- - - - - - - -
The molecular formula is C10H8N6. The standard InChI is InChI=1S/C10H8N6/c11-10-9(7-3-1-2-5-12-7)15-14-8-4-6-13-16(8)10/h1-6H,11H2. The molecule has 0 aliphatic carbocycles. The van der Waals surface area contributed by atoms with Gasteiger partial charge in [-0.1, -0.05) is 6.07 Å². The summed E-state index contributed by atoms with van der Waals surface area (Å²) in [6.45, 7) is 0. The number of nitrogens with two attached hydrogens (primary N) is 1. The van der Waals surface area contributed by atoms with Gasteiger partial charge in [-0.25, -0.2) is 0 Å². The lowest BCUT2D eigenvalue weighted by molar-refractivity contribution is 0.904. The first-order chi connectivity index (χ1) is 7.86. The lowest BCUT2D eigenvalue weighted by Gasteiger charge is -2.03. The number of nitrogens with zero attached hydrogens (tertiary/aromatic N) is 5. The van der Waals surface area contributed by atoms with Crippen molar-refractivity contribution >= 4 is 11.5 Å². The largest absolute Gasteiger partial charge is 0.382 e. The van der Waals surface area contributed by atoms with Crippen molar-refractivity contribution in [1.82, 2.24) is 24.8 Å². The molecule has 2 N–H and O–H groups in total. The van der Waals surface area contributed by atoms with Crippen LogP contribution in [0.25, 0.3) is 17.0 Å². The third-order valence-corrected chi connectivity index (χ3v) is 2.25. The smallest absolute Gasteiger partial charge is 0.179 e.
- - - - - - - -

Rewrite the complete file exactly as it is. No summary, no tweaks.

The molecular formula is C10H8N6. The standard InChI is InChI=1S/C10H8N6/c11-10-9(7-3-1-2-5-12-7)15-14-8-4-6-13-16(8)10/h1-6H,11H2. The molecule has 0 aliphatic carbocycles. The van der Waals surface area contributed by atoms with Gasteiger partial charge in [-0.1, -0.05) is 6.07 Å². The summed E-state index contributed by atoms with van der Waals surface area (Å²) in [6.45, 7) is 0. The number of nitrogens with two attached hydrogens (primary N) is 1. The van der Waals surface area contributed by atoms with Gasteiger partial charge in [-0.25, -0.2) is 0 Å². The lowest BCUT2D eigenvalue weighted by molar-refractivity contribution is 0.904. The first-order chi connectivity index (χ1) is 7.86. The lowest BCUT2D eigenvalue weighted by Gasteiger charge is -2.03. The number of nitrogens with zero attached hydrogens (tertiary/aromatic N) is 5. The van der Waals surface area contributed by atoms with Crippen molar-refractivity contribution >= 4 is 11.5 Å². The largest absolute Gasteiger partial charge is 0.382 e. The van der Waals surface area contributed by atoms with Crippen molar-refractivity contribution in [1.82, 2.24) is 24.8 Å². The molecule has 2 N–H and O–H groups in total. The van der Waals surface area contributed by atoms with Crippen LogP contribution in [0.25, 0.3) is 17.0 Å². The third-order valence-corrected chi connectivity index (χ3v) is 2.25. The smallest absolute Gasteiger partial charge is 0.179 e.